25 May 2013, 8th station
It has become a tradition that the opening of Kristek Thaya Glyptotheque is always in May. Each time it occurs at a different station, and each time some symbolic act is assigned to it. In 2013, it was a musical-drama experiment. Musicians, singers and actors met to breathe life into the chapel at Jan's Castle with the sculpture The Birth and Simultaneously Damnation of the Sphere. The musical improvisation developed from Naděžda’s Chord, which is a discordant harmony of tones that Lubo Kristek heard in his head as a memory of his mother Naděžda. The chord was so persistent that Kristek had to start working with it. He wrote it down in musical notation and started to prepare a sculptural representation of the chord. He also recorded the visual impression in the picture Naděžda’s Chord in the Landscape (1996) with a bandaged conductor under whose baton the animated chord rises from a piano. Naděžda’s Chord appeared in musical form in 2010 in the happening Love in circulo vitioso in finito secundi milenii (in the German town of Landsberg and then in Brno), in an arrangement for symphony orchestra by the composer Miloš Štědroň (born 1942). Here the figure with the baton appears again. In this happening, the symphony orchestra was conducted by a naked female conductor, who led it to a harmonic culmination at the end – a transition to a melodious minor chord.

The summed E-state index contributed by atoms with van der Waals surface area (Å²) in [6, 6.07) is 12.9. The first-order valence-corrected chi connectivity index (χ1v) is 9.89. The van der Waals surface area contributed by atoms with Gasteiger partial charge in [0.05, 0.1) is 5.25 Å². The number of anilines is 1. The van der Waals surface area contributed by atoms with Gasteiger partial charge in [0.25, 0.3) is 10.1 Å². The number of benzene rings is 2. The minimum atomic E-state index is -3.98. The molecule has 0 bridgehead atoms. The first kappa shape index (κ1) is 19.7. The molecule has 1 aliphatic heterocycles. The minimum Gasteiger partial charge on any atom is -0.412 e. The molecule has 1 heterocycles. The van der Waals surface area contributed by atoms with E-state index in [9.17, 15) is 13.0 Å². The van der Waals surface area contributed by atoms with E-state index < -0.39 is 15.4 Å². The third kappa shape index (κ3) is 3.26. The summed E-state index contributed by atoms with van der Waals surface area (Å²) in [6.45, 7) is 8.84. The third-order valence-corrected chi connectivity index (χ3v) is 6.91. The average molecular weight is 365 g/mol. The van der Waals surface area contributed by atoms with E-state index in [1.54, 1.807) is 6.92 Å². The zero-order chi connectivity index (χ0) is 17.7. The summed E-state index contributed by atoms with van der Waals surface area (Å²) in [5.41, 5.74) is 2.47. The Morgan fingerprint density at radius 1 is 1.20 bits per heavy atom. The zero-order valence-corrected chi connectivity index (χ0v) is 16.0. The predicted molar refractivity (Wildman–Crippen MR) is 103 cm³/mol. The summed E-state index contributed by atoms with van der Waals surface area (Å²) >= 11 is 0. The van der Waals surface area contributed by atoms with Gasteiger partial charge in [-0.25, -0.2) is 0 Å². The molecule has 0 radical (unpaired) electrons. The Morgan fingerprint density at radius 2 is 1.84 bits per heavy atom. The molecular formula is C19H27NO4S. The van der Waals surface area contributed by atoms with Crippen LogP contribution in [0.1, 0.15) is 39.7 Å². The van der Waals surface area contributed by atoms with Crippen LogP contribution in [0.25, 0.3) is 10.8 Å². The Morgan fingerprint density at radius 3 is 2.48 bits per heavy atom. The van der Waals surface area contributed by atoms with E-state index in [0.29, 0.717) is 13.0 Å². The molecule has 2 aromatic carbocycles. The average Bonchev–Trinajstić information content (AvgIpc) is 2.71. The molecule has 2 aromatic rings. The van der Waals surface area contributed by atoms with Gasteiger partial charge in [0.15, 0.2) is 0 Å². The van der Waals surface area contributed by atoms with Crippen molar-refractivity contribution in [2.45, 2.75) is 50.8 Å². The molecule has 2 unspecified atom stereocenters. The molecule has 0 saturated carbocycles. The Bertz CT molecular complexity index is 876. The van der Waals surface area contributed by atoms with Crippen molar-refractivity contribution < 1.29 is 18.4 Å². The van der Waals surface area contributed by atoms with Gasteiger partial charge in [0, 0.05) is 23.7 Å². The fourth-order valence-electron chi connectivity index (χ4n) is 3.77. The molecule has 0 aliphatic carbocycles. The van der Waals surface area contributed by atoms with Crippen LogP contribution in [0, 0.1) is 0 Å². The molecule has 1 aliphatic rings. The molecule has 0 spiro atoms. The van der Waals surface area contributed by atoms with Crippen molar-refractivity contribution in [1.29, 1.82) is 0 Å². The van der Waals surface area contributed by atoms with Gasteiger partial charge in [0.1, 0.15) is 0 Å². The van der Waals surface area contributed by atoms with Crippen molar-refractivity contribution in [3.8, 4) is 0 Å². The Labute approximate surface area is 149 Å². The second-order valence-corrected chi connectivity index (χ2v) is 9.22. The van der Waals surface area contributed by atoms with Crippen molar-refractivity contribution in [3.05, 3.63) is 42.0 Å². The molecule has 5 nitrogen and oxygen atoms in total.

For Kristek, dissonance is an inspiration, a source of stimuli, the start of creativity. In the creative process it achieves harmony in the end, but for him it is closed. As a result, he then seeks other discordant stimuli and uncharted paths. For Kristek, creation is a constantly open and living process.
The Surreal Cacophony in 2013 was a continuation of the experiments with Naděžda’s Chord. To the accompaniment of a drum solo from the character Death, who observes everything from the crown of a tree, a whirl of figures came alive around the chapel (the woman-man with pink sack of temptation, the triple-breasted ballerina of Venus-like figure, the secret hobgoblin, the fairy dressed in colanders, the two-headed tree creature knitting an endless scarf like fate which silently passes, etc.) and then unveiled the chapel. Lubo Kristek stepped out of it with his own image in front of his face, and a girl with a recorder came out of it and unmasked him. But under Kristek’s mask the same thing appeared, because he had masked himself with his own identity. Then from the forest, the recorder player lured musicians, who gradually came to the chapel and joined in with the collective harmony. This time, the creator of the chord himself became the conductor and strengthened the harmony until Death came down to the ground. The glyptotheque’s season had been opened.
The opening this year was part of the year-long project Kristek Thaya Glyptotheque – Cultural and Tourist Destination(1). After the happening, there was a christening (using drops of water from the Black Thaya) of the new publication Lubo Kristek: Happening Creation in the Thaya Valley, the godfather of which was the excellent Czechoslovak harpist Miloslav Vildner (born 1933). Visitors could also view an exhibition by the photographer Lubomír Urbánek (born 1949) focussing on the creation of this pilgrims’ way.